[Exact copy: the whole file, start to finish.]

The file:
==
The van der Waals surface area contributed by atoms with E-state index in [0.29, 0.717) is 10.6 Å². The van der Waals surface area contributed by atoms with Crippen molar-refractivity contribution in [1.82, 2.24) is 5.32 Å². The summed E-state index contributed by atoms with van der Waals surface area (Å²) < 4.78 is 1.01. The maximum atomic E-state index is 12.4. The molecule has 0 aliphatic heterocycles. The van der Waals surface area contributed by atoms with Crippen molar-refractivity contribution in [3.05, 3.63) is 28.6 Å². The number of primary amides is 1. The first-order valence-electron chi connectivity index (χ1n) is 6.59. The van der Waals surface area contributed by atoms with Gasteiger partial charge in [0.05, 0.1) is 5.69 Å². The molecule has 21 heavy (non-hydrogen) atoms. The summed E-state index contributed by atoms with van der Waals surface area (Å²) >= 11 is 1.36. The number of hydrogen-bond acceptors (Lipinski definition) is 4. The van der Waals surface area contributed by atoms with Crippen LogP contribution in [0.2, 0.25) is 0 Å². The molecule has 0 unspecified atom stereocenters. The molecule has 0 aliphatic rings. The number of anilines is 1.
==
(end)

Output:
The van der Waals surface area contributed by atoms with E-state index in [0.29, 0.717) is 10.6 Å². The van der Waals surface area contributed by atoms with Crippen molar-refractivity contribution in [1.82, 2.24) is 5.32 Å². The summed E-state index contributed by atoms with van der Waals surface area (Å²) < 4.78 is 1.01. The maximum atomic E-state index is 12.4. The molecule has 0 aliphatic heterocycles. The van der Waals surface area contributed by atoms with Crippen molar-refractivity contribution in [3.05, 3.63) is 28.6 Å². The number of primary amides is 1. The first-order valence-electron chi connectivity index (χ1n) is 6.59. The van der Waals surface area contributed by atoms with Gasteiger partial charge in [0.05, 0.1) is 5.69 Å². The molecule has 21 heavy (non-hydrogen) atoms. The summed E-state index contributed by atoms with van der Waals surface area (Å²) >= 11 is 1.36. The number of hydrogen-bond acceptors (Lipinski definition) is 4. The van der Waals surface area contributed by atoms with Crippen LogP contribution in [0.2, 0.25) is 0 Å². The molecule has 0 unspecified atom stereocenters. The molecule has 0 aliphatic rings. The number of anilines is 1.